mindfulness: taming the monkey

By Marcia Montenegro (page 2 of 2)

Stress is the New Bogeyman

At the urging of the Dalai Lama through his Mind and Life Institute, neuroscientists have been doing studies on the brains of meditators.10 A study with only 16 people showed a "decrease in gray matter in the amygdala, a region of the brain that affects fear and stress, which correlated with a change in self-reported stress levels."11 Whether this decrease really indicates stress reduction, temporary or permanent, is not known. Showing cause and effect in the brain is difficult with something as vague and varied as meditation (there are a variety of ways to meditate). Moreover, there are other ways to reduce stress.

Several corporations, such as Google, Target, and General Mills, offer Mindfulness training and seminars to their employees as a stress reduction program, as do business schools Claremont Graduate University and Harvard Business School.12

There has been a great effort on the part of alternative treatment practitioners to emphasize stress in the culture, which then allows them to advocate their particular remedies for it. Mindfulness therapy is now extensively used in psychology and psychotherapy.

Has anyone considered that instead of taking time to learn a stress reduction technique, it would be more valuable and practical to use that time playing board games, taking a walk, strolling in a park, relaxing to soft music, reading a good book, taking a nap, developing a hobby, or one of many other pleasant activities that people enjoy? Studies have shown that such activities lower blood pressure and bring down heart rates.

Mindfulness is the New Education

At least two articles in Scholastic Parent and Child Magazine (October 2011 and May 2014) have featured and promoted Mindfulnesss for children. The 2011 article, "It’s All In Your Mind," by Lynne Ticknor, promotes Mindfulness, along with a brief interview of Goldie Hawn and her Buddhist-based Mind-Up program for schools. Hawn, like many other celebrities, is a devotee of Mindfulness. The article refers to Mindfulness as "based in the philosophy of Buddhism" and quickly adds, "But it's not religion" and "there are no spiritual overtones."13

Susan Kaiser Greenland, author of The Mindful Child, has been teaching Mindfulness and promoting it in inner city schools through her foundation, Inner Kids Foundation. In an interview, Greenland said this about the link of Mindfulness to Buddhism:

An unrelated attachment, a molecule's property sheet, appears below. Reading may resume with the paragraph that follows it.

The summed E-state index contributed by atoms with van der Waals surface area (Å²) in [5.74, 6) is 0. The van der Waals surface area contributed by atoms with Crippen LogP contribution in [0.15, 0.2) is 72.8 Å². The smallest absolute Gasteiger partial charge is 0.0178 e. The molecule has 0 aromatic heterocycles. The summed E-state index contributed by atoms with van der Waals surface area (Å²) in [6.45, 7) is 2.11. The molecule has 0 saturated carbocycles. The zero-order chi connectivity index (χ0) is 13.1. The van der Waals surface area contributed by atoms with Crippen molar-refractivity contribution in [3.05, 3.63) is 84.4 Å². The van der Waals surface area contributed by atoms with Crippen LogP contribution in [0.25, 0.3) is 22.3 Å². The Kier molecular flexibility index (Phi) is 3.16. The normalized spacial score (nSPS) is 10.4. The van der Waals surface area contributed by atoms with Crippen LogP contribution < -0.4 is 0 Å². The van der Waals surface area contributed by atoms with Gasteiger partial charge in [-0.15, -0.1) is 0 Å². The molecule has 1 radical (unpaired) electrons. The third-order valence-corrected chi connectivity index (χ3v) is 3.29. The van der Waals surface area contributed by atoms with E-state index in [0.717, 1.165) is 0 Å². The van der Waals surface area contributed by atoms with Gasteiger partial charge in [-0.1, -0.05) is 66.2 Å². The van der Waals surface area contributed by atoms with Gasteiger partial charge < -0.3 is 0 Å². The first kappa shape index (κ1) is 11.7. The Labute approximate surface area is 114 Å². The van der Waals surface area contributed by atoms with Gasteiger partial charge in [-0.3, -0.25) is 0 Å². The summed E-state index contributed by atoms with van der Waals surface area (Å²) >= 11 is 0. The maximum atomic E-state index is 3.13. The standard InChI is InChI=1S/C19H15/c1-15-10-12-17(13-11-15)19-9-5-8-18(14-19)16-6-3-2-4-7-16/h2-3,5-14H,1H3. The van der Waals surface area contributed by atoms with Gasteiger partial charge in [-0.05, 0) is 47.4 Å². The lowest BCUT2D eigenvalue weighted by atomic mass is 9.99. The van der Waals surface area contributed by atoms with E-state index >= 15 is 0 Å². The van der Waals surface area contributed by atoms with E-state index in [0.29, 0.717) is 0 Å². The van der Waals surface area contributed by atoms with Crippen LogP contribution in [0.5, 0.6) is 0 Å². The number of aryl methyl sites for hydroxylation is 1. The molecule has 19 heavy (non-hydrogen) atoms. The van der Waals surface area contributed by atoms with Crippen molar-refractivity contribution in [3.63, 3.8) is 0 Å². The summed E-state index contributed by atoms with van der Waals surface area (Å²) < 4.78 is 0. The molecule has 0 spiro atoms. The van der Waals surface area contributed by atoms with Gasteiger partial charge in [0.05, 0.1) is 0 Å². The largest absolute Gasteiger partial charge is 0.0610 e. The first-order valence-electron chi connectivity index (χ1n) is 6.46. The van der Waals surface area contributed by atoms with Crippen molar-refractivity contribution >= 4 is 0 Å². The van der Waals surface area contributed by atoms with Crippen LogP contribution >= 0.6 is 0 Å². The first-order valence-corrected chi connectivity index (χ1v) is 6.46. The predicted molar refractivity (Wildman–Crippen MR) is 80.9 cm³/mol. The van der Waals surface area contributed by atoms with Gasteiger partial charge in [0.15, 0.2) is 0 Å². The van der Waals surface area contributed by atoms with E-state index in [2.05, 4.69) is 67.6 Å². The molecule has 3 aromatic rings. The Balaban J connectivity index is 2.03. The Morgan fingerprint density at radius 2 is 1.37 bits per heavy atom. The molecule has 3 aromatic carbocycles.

"The Buddhist foundations/applications of the secular mindfulness work can be a great strength rather than an Achilles heel if reframed as a well-established, evidence based training protocol shown to reduce stress, improve immune function, develop executive function and attention with measurable results when it comes to changes not just in the health and wellness of the individual but also in the likelihood of an individual who has undergone that training in engaging in social, compassionate action."14

She acknowledges that Buddhism is the foundation of Mindfulness, but implies that if Mindfulness can be "reframed" using terms related to mental health and stress reduction, then the messy issue of religion can be circumvented.

The Scholastics article states that children are taught to focus on their breathing, "an age-old exercise in finding calm and balance -- or their 'center.'"15 One photograph in the print edition shows a mother and child sitting in lotus position with eyes closed. Another shows two young children (about age 6) sitting side-by-side in a lotus position with eyes closed. Clearly, there is more than just breathing going on.

Zen Buddhism is primarily a mixture of Taoism and Buddhism which came from China, called Chan (Zen in Japan). Controlling breath was part of controlling and balancing chi (viewed as a universal life force), thus achieving health and longevity (in Taoist thinking). This idea of the breath as centering is very similar to the Taoist teaching that one must base one's self in the flow of chi and thus balance the two forces of yin and yang.

Even if the children are not doing a full-on Mindfulness meditation (which would be difficult for most children), they are being introduced to it, taught how to do it, and told that it is the way to deal with their feelings. Being told that this is how to deal with anger or fear may also give the subtle message that emotions are a bad thing.

Mindfulness as taught in schools is communicating to a child that he should always be calm, always clear-headed, always in control. This certainly could convey a negative message to more emotional children, and to children with various psychological, neurological, and emotional problems, as well as making them self-conscious about their feelings.

Some educators are using visualization, meditation CDs and an iPad or iPhone app called BellyBio, "that helps regulate breathing rhythms."16 Guided visualization is a form of hypnosis, so this should cause alarm, if indeed this form of visualization is being used.

Interestingly, Scholastic is the parent company of MindUP, the program started by actress and practicing Buddhist Goldie Hawn. Scholastic is a global enterprise, creating and distributing

"...educational and entertaining materials and products for use in school and at home, including children's books, magazines, technology-based products, teacher materials, television programming, feature film, videos and toys. Scholastic distributes its products and services through a variety of channels, including proprietary school-based book clubs, school-based book fairs, retail stores, schools, libraries and television networks; and Scholastic.com."17

The advocacy of Mindfulness by a corporate giant such as Scholastic is a prime example of how Eastern beliefs are being endorsed and disseminated in the culture. Is this not a type of therapy being foisted on children without parental consent? Are children, especially in the lower grades, able to handle such information? Should children be made to worry about their emotions? At the very least, using Mindfulness should be a decision for a parent, not for the school or educators.

Parents would benefit from monitoring carefully what is going on in their child's classroom. They need to ask for information on all the activities are that take place in the class. Parents can talk to the teacher or principal and ask to opt their child out based on religious views. Even if the school denies that Mindfulness is religious, the parent can state that it conflicts with his or her faith.